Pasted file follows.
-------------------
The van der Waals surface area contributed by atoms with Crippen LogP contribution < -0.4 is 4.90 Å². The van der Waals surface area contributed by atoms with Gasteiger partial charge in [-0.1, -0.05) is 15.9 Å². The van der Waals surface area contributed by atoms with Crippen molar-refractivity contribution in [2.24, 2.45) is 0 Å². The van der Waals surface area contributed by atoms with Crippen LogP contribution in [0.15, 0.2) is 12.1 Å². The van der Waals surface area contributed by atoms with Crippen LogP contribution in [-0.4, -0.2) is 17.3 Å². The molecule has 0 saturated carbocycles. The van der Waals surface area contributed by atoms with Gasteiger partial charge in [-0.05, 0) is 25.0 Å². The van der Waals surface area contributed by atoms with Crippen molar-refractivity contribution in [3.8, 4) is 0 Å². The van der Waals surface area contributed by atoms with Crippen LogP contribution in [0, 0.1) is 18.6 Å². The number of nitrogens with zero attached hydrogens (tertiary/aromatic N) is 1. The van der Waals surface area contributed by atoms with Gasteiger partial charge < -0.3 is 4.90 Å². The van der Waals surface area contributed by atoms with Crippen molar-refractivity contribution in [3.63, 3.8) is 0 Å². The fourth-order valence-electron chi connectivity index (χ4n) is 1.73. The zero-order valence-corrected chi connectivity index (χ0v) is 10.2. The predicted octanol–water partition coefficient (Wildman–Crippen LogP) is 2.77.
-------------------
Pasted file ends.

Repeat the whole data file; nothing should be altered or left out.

The van der Waals surface area contributed by atoms with Crippen LogP contribution < -0.4 is 4.90 Å². The van der Waals surface area contributed by atoms with Gasteiger partial charge in [-0.1, -0.05) is 15.9 Å². The van der Waals surface area contributed by atoms with Crippen molar-refractivity contribution in [2.24, 2.45) is 0 Å². The van der Waals surface area contributed by atoms with Crippen LogP contribution in [0.15, 0.2) is 12.1 Å². The van der Waals surface area contributed by atoms with Crippen LogP contribution in [-0.4, -0.2) is 17.3 Å². The molecule has 0 saturated carbocycles. The van der Waals surface area contributed by atoms with Gasteiger partial charge in [-0.05, 0) is 25.0 Å². The van der Waals surface area contributed by atoms with Crippen molar-refractivity contribution in [3.8, 4) is 0 Å². The van der Waals surface area contributed by atoms with Crippen LogP contribution in [0, 0.1) is 18.6 Å². The number of nitrogens with zero attached hydrogens (tertiary/aromatic N) is 1. The van der Waals surface area contributed by atoms with Gasteiger partial charge < -0.3 is 4.90 Å². The van der Waals surface area contributed by atoms with Crippen molar-refractivity contribution in [3.63, 3.8) is 0 Å². The fourth-order valence-electron chi connectivity index (χ4n) is 1.73. The zero-order valence-corrected chi connectivity index (χ0v) is 10.2. The predicted octanol–water partition coefficient (Wildman–Crippen LogP) is 2.77.